QuinRose / Mamenosuke Fujimaru – Seven Seas Entertainment – 2015 – 7 volumes

Actually, this did wrap things up, for the most part!  I’m surprised!  I’m also surprised that the whole volume was Circus and Liar’s Game except for a few pages of a Diamond story at the end that tied back into it.

Oh, and the “If Alice Was Small” bonus comics at the end.  Those were in the backs of all these books, and they were adorable/funny/maybe a little creepy.  But I loved them as bonus comics, and I liked that there was… a sort of continuity?

This had more of a definite ending than any of the other Alice manga I’ve read so far.  I wondered if there were rules for Alice staying, and here at the end, with Alice making a role for herself… I had my questions answered, though the story didn’t really come right out and say she becomes a clock person.  Nor do we get to hear about Vivaldi and Blood, though there was a brief reference to that here.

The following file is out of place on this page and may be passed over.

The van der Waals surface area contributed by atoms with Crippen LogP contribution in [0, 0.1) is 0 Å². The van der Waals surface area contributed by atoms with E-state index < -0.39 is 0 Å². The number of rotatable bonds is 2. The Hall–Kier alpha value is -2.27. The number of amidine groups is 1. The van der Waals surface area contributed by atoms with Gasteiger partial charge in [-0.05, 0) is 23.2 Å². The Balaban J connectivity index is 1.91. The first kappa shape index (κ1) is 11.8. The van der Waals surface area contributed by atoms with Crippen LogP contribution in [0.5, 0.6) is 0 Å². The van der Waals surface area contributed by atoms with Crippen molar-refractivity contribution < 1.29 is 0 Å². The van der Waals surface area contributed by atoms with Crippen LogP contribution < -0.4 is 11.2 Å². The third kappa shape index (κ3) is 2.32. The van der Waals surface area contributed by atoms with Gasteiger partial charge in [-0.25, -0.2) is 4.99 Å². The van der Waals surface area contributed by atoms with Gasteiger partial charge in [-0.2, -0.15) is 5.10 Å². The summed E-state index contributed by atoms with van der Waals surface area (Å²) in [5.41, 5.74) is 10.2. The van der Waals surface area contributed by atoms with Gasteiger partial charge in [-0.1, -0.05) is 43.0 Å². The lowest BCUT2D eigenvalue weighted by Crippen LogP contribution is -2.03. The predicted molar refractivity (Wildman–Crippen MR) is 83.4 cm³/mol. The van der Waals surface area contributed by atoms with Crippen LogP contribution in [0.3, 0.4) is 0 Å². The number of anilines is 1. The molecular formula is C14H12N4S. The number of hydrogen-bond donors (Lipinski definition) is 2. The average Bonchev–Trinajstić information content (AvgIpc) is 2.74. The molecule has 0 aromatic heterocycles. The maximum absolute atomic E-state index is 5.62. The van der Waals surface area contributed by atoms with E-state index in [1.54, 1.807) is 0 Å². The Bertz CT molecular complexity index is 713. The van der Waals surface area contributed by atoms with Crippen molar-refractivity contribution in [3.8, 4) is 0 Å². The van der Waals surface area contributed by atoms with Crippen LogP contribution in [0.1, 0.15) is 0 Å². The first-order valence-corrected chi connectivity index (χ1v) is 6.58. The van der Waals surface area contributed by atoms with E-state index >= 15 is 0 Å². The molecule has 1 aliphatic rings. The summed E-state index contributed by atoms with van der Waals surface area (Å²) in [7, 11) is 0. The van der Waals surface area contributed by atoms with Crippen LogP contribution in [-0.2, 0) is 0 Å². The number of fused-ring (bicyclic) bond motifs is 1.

The main conflict is that Alice was being executed at the end of the last volume, of course, and what’s up with the prison, April season, et cetera.  Most of that is wrapped up pretty handily, and while it wasn’t… super clear, enough of the ideas got across that I… mostly understood what was going on.

One thing that was disappointing was that we did get to see Alice visiting with everyone at the end of the volume, which I assumed would lead into April season closing and us finding out why Julius, Gray, et cetera were all living together.  That… didn’t come up.